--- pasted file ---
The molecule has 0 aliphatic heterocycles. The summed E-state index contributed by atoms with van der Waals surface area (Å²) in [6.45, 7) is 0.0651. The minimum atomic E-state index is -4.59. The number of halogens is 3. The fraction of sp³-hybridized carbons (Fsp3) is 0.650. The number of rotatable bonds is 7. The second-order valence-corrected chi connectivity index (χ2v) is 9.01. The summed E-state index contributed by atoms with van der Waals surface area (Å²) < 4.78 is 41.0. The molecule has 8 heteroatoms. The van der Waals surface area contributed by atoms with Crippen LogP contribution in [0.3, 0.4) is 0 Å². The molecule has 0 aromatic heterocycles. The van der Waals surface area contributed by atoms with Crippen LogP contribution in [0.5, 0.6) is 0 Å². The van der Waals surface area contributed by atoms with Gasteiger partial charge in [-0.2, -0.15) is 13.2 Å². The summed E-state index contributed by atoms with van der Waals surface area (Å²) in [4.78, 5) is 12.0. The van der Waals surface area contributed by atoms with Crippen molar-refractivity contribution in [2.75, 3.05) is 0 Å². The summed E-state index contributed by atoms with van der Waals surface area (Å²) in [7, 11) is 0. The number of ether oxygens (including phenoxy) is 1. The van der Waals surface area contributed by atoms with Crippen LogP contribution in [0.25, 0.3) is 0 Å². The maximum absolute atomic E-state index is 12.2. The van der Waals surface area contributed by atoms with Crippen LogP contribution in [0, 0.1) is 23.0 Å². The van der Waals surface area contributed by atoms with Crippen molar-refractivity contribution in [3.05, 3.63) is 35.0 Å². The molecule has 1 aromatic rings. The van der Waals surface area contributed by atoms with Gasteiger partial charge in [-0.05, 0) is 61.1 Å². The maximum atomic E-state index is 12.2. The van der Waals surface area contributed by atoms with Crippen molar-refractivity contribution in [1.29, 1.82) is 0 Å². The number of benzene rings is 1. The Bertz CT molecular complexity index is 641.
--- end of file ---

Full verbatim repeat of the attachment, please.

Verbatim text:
The molecule has 0 aliphatic heterocycles. The summed E-state index contributed by atoms with van der Waals surface area (Å²) in [6.45, 7) is 0.0651. The minimum atomic E-state index is -4.59. The number of halogens is 3. The fraction of sp³-hybridized carbons (Fsp3) is 0.650. The number of rotatable bonds is 7. The second-order valence-corrected chi connectivity index (χ2v) is 9.01. The summed E-state index contributed by atoms with van der Waals surface area (Å²) < 4.78 is 41.0. The molecule has 8 heteroatoms. The van der Waals surface area contributed by atoms with Crippen LogP contribution in [0.3, 0.4) is 0 Å². The molecule has 0 aromatic heterocycles. The van der Waals surface area contributed by atoms with Crippen LogP contribution in [0.5, 0.6) is 0 Å². The van der Waals surface area contributed by atoms with Gasteiger partial charge in [-0.2, -0.15) is 13.2 Å². The summed E-state index contributed by atoms with van der Waals surface area (Å²) in [4.78, 5) is 12.0. The van der Waals surface area contributed by atoms with Crippen molar-refractivity contribution in [2.75, 3.05) is 0 Å². The summed E-state index contributed by atoms with van der Waals surface area (Å²) in [7, 11) is 0. The number of ether oxygens (including phenoxy) is 1. The van der Waals surface area contributed by atoms with Crippen LogP contribution in [0.25, 0.3) is 0 Å². The maximum absolute atomic E-state index is 12.2. The van der Waals surface area contributed by atoms with Crippen LogP contribution in [0, 0.1) is 23.0 Å². The van der Waals surface area contributed by atoms with Crippen molar-refractivity contribution in [3.05, 3.63) is 35.0 Å². The molecule has 1 aromatic rings. The van der Waals surface area contributed by atoms with Gasteiger partial charge in [-0.05, 0) is 61.1 Å². The maximum atomic E-state index is 12.2. The van der Waals surface area contributed by atoms with Crippen molar-refractivity contribution in [1.29, 1.82) is 0 Å². The number of benzene rings is 1. The Bertz CT molecular complexity index is 641.